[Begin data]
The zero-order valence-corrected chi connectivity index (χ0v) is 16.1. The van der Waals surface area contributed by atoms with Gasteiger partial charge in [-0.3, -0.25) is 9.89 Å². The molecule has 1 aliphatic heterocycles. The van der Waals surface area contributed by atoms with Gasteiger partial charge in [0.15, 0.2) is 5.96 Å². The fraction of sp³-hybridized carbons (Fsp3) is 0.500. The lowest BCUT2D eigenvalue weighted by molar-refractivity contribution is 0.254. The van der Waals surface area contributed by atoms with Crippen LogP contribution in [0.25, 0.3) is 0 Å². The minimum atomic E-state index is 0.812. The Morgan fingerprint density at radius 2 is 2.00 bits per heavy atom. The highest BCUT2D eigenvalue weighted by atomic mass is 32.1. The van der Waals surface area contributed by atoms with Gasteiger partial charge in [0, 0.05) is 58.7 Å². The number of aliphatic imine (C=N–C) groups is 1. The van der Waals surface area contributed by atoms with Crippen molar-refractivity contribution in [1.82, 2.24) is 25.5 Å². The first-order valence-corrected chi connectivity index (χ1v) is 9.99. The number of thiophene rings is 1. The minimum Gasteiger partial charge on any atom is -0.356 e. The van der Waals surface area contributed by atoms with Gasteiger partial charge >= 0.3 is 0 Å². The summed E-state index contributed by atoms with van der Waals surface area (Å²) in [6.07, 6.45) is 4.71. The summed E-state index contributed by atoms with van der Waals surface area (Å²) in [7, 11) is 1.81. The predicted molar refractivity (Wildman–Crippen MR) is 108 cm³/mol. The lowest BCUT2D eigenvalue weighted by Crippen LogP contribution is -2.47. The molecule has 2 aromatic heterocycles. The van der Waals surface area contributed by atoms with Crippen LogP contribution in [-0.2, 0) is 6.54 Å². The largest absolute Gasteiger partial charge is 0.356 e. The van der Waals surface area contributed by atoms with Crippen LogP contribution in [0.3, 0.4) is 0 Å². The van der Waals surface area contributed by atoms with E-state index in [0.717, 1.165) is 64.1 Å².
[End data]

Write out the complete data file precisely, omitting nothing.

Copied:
The zero-order valence-corrected chi connectivity index (χ0v) is 16.1. The van der Waals surface area contributed by atoms with Gasteiger partial charge in [-0.3, -0.25) is 9.89 Å². The molecule has 1 aliphatic heterocycles. The van der Waals surface area contributed by atoms with Gasteiger partial charge in [0.15, 0.2) is 5.96 Å². The fraction of sp³-hybridized carbons (Fsp3) is 0.500. The lowest BCUT2D eigenvalue weighted by molar-refractivity contribution is 0.254. The van der Waals surface area contributed by atoms with Crippen LogP contribution in [0.25, 0.3) is 0 Å². The minimum atomic E-state index is 0.812. The Morgan fingerprint density at radius 2 is 2.00 bits per heavy atom. The highest BCUT2D eigenvalue weighted by atomic mass is 32.1. The van der Waals surface area contributed by atoms with Gasteiger partial charge in [0, 0.05) is 58.7 Å². The number of aliphatic imine (C=N–C) groups is 1. The van der Waals surface area contributed by atoms with Crippen molar-refractivity contribution in [1.82, 2.24) is 25.5 Å². The first-order valence-corrected chi connectivity index (χ1v) is 9.99. The number of thiophene rings is 1. The minimum Gasteiger partial charge on any atom is -0.356 e. The van der Waals surface area contributed by atoms with Gasteiger partial charge >= 0.3 is 0 Å². The summed E-state index contributed by atoms with van der Waals surface area (Å²) in [6.07, 6.45) is 4.71. The summed E-state index contributed by atoms with van der Waals surface area (Å²) in [7, 11) is 1.81. The predicted molar refractivity (Wildman–Crippen MR) is 108 cm³/mol. The lowest BCUT2D eigenvalue weighted by Crippen LogP contribution is -2.47. The molecule has 2 aromatic heterocycles. The van der Waals surface area contributed by atoms with Crippen LogP contribution in [-0.2, 0) is 6.54 Å². The largest absolute Gasteiger partial charge is 0.356 e. The van der Waals surface area contributed by atoms with Crippen LogP contribution in [0.3, 0.4) is 0 Å². The van der Waals surface area contributed by atoms with E-state index in [0.717, 1.165) is 64.1 Å².